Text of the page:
Jack Smith, the Kitchen Sink realist painter who turned abstractionist has died age 82. Smith was one of four artists associated with the Beaux Arts quartet, a group formed in the early 1950s in London. Others in the group were John Bratby, Edward Middleditch and Derrick Greaves. Their particular brand of realism was highly acclaimed by both critics and the public. The four all exhibited at Helen Lessore’s Beaux Arts gallery in Bruton Place. All were given solo shows which helped to elevate their careers. The critic David Sylvester coined the name Kitchen Sink School in the December 1954 issue of Encounter magazine and they became forever associated with the label, which was uniformly loathed by the four artists.
Smith had only recently graduated from the Royal College of Art in 1952 and was still experimenting with his style, finding himself in the dingy throws of post war Britain. He was born in Sheffield and educated at Netheredge grammar school before moving on to Sheffield college of art in 1944. In 1946 he was called up for national service in the RAF, somehow contriving to combine being a teleprinter operator with servicing flying boats. Study at St Martin’s School of Art in London followed in 1948 and, from 1950 he attended the RCA, where two of his tutors, John Minton and Carel Weight, undoubtedly encouraged his inclination to paint subjects from his own life.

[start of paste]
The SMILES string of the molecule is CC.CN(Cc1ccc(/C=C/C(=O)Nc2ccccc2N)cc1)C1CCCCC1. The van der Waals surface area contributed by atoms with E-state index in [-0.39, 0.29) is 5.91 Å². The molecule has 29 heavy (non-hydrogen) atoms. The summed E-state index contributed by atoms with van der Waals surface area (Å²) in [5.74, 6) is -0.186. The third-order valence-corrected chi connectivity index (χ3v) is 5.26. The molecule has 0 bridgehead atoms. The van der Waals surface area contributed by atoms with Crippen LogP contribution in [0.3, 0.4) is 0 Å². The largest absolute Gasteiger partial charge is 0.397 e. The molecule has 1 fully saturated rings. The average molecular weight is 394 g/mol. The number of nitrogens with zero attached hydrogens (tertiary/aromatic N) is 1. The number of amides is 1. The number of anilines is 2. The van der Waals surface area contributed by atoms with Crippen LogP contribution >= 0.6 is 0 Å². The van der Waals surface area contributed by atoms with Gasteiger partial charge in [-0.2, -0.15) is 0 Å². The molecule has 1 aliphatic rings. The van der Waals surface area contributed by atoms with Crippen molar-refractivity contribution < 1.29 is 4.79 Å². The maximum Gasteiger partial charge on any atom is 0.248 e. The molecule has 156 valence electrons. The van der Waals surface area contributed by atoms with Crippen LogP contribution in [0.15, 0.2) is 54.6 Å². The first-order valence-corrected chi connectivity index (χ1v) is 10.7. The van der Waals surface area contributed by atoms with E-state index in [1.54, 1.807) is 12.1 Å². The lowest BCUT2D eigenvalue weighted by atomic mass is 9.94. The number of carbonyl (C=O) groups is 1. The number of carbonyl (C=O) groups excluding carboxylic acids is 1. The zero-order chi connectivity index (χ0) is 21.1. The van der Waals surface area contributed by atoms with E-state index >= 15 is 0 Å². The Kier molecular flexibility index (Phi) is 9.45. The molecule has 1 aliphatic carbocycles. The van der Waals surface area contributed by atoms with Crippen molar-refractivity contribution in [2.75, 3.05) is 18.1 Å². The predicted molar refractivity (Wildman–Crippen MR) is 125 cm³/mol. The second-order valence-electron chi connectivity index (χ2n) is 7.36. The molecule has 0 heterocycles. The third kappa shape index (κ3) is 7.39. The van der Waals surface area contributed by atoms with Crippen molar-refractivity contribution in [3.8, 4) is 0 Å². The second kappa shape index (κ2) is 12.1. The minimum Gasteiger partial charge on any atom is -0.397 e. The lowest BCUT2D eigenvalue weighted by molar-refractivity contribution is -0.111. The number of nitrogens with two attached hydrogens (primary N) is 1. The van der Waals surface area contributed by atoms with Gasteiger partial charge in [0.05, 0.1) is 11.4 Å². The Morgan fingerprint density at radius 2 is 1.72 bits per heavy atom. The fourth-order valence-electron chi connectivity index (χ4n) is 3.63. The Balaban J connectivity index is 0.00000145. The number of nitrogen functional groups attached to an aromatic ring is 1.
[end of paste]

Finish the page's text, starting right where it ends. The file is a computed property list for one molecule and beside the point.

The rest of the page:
In 1956 Smith showed a group of five paintings in the British Pavilion in the Venice Biennale, alongside the other three Beaux Arts realists, the abstractionist Lynn Chadwick and Ivon Hitchens. This was a turning point in his career. The following year, he won first prize at the first John Moores exhibition in Liverpool, with his painting Creation and the Crucifixion. It was well received. His later abstracts, often compared to hieroglyphs or musical notations was an exploration that was to occupy him throughout the last 50 years of his life. In 1971 Smith became the youngest to have a solo show at the Whitechapel Gallery. His change of direction had alienated Lessore, but in the following years he had shows at Marlborough Fine Art, Fischer Fine Art, the Mayor Gallery and the Grosvenor Gallery, among many others, as well as around the world. From 1990, Smith showed frequently at Flowers East in Kingsland Road, east London.
Mother Bating Child 1953 (see photo) is one of a series of paintings of the same subject all done in 1953. The artist afterwards destroyed the others. It was this particular theme which prompted the label of ‘Kitchen Sink’ painting – a description disliked by the painters concerned. Smith has commented on his work of the 1950s ‘The art of the 1940s in France and England didn’t excite me. I reacted against its lack of creative energy. So like many artists before me I turned to my own environment for subject matter … I wanted to make the ordinary miraculous. This had nothing to do with social comment. If I had lived in a palace I would have painted chandeliers’. Photo: Collection Tate Britain